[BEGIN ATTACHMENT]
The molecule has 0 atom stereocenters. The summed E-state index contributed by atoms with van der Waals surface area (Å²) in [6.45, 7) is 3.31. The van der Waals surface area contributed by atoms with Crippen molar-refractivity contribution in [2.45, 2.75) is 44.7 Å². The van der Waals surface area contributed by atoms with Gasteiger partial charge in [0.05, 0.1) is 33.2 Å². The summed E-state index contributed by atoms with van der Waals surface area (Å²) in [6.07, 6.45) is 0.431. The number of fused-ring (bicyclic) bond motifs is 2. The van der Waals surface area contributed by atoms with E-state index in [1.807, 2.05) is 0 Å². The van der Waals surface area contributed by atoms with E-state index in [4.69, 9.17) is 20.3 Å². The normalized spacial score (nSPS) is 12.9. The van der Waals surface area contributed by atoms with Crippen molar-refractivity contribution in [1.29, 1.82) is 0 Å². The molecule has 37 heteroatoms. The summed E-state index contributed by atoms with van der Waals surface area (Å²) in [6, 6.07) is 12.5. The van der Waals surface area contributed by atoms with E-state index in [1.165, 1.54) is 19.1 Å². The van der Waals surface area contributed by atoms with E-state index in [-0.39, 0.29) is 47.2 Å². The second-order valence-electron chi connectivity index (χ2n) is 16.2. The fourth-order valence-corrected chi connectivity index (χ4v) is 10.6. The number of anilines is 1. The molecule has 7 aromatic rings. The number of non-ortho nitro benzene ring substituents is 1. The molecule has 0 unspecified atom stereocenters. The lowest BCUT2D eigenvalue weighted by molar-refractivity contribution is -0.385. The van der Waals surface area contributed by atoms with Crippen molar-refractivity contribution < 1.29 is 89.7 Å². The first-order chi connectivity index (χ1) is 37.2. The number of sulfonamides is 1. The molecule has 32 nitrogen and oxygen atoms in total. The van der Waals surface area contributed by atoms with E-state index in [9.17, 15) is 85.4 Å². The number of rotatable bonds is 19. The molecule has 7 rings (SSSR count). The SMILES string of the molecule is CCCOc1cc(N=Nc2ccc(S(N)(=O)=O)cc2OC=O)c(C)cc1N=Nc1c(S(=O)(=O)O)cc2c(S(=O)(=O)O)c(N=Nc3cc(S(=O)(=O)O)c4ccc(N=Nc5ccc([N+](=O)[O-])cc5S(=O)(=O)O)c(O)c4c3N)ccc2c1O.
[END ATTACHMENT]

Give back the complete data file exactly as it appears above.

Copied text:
The molecule has 0 atom stereocenters. The summed E-state index contributed by atoms with van der Waals surface area (Å²) in [6.45, 7) is 3.31. The van der Waals surface area contributed by atoms with Crippen molar-refractivity contribution in [2.45, 2.75) is 44.7 Å². The van der Waals surface area contributed by atoms with Gasteiger partial charge in [0.05, 0.1) is 33.2 Å². The summed E-state index contributed by atoms with van der Waals surface area (Å²) in [6.07, 6.45) is 0.431. The number of fused-ring (bicyclic) bond motifs is 2. The van der Waals surface area contributed by atoms with E-state index in [1.807, 2.05) is 0 Å². The van der Waals surface area contributed by atoms with E-state index in [4.69, 9.17) is 20.3 Å². The normalized spacial score (nSPS) is 12.9. The van der Waals surface area contributed by atoms with Crippen molar-refractivity contribution in [1.29, 1.82) is 0 Å². The molecule has 37 heteroatoms. The summed E-state index contributed by atoms with van der Waals surface area (Å²) in [6, 6.07) is 12.5. The van der Waals surface area contributed by atoms with E-state index in [1.165, 1.54) is 19.1 Å². The van der Waals surface area contributed by atoms with E-state index in [-0.39, 0.29) is 47.2 Å². The second-order valence-electron chi connectivity index (χ2n) is 16.2. The fourth-order valence-corrected chi connectivity index (χ4v) is 10.6. The number of anilines is 1. The molecule has 7 aromatic rings. The number of non-ortho nitro benzene ring substituents is 1. The molecule has 0 unspecified atom stereocenters. The lowest BCUT2D eigenvalue weighted by molar-refractivity contribution is -0.385. The van der Waals surface area contributed by atoms with Crippen molar-refractivity contribution < 1.29 is 89.7 Å². The first-order chi connectivity index (χ1) is 37.2. The number of sulfonamides is 1. The molecule has 32 nitrogen and oxygen atoms in total. The van der Waals surface area contributed by atoms with E-state index in [9.17, 15) is 85.4 Å². The number of rotatable bonds is 19. The molecule has 7 rings (SSSR count). The SMILES string of the molecule is CCCOc1cc(N=Nc2ccc(S(N)(=O)=O)cc2OC=O)c(C)cc1N=Nc1c(S(=O)(=O)O)cc2c(S(=O)(=O)O)c(N=Nc3cc(S(=O)(=O)O)c4ccc(N=Nc5ccc([N+](=O)[O-])cc5S(=O)(=O)O)c(O)c4c3N)ccc2c1O.